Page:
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Thursday, 05 November 2020 20:26

Badly configured RDP connections major entry point for Windows ransomware Featured

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Badly configured RDP connections major entry point for Windows ransomware Pixabay

The use of improperly secured Remote Desktop Protocol connections on Windows machines has been found to be the biggest entry point for ransomware, according to a quarterly evaluation by Coveware, a company that is intimately involved in handling such attacks.

The company pointed out in its report for the third quarter, which was released on Wednesday, that the supply of already compromised RDP credentials was so great that the price one needed to pay for them was actually falling.

"This is a very worrisome sign as it signals that supply is outstripping demand," Coveware said.

"A larger supply of RDP credentials is the feedstock that draws down the barriers to entry for progressively less technically sophisticated cyber criminals to begin distributing ransomware.

"Until companies properly heed the risk of an improperly secured RDP connection, this attack vector will continue to be the most cost-effective target for ransomware threat actors to exploit."

Coveware also found that the average ransom payment had gone up by 31% from the second quarter to US$233,817 (A$325,899). The median payment had risen 2% to US$110,532.

This had happened as ransomware groups had switched to attacking bigger companies "when attackers discovered that the same tactics, techniques, and procedures that work on a 500-person company can work on a 50,000-person company and the potential payoff is substantially higher".

It said the biggest change over the past six quarters was that attackers had realised that their tactics would scale well, without any big increase in their operating costs.

"This problem will continue to get worse until pressure is applied to the unit economics of this illicit industry," it said.

"It is also possible that the influx of remote and work-from-home set-ups using RDP and other remote technologies allowed threat actors to leverage attack vectors that previously didn’t exist."

Half of the ransomware cases documented by Coveware used data exfiltration as a pressure tactic. But it was unwise to assume that yielding to a ransom demand meant that the attackers would keep to their word and delete the exfiltrated data.

The firm cited the cases of five ransomware groups which did not keep to their word on deleting data:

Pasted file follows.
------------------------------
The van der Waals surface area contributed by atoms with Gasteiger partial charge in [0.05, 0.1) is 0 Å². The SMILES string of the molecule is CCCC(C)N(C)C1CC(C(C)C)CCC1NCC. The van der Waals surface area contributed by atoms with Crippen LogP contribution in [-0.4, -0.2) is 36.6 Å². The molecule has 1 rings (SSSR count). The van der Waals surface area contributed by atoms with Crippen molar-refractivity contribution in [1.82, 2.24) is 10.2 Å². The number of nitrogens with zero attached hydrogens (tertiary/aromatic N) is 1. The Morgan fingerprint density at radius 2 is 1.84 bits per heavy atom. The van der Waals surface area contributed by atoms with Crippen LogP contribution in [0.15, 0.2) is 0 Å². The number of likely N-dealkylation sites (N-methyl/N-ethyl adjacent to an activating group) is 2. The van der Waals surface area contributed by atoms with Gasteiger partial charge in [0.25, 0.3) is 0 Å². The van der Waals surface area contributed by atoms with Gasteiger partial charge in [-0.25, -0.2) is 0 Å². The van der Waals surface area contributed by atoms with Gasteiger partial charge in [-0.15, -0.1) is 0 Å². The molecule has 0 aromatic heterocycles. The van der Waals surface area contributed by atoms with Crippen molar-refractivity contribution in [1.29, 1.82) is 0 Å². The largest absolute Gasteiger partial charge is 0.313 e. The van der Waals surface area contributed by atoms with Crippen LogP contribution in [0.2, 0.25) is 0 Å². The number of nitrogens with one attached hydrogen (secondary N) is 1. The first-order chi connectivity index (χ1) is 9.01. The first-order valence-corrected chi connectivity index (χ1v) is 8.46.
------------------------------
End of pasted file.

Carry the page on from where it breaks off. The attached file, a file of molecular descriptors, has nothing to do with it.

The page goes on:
• Sodinokibi/REvil: Victims that paid were re-extorted weeks later with threats to post the same dataset.
  • Maze / Sekhmet / Egregor (related groups): Data posted on a leak site accidentally or wilfully before the client understood there was data taken.
  • NetWalker: Data posted of companies that had paid for it not to be leaked.
  • Pysa/Mespinoza: Data posted of companies that had paid for it not to be leaked.
  • Conti: Fake files were shown as proof of deletion.

Coveware said its policy was to advise victims that:

  • "The data will not be credibly deleted. Victims should assume it will be traded to other threat actors, sold, or held for a second/future extortion attempt;
  • "Custody of stolen data was held by multiple parties and not secured. Even if the threat actor deletes a volume of data following a payment, other parties that had access to it may have made copies so that they can extort the victim in the future; and
  • "The data may get posted anyway by mistake or on purpose before a victim can even respond to an extortion attempt."

The study observed that different groups took different intervals of time to post their victims' data on a leak site. Maze, a group that has just shut down, took about six months to post the data of 50 victims.

DoppelPaymer and REvil/Sodinokibi took about the same time.

But NetWalker took only three months, while Conti (six weeks) and Egregor (three weeks) took even less time to dox 50 victims.

The full report can be seen here.


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Sam Varghese

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Sam Varghese has been writing for iTWire since 2006, a year after the site came into existence. For nearly a decade thereafter, he wrote mostly about free and open source software, based on his own use of this genre of software. Since May 2016, he has been writing across many areas of technology. He has been a journalist for nearly 40 years in India (Indian Express and Deccan Herald), the UAE (Khaleej Times) and Australia (Daily Commercial News (now defunct) and The Age). His personal blog is titled Irregular Expression.

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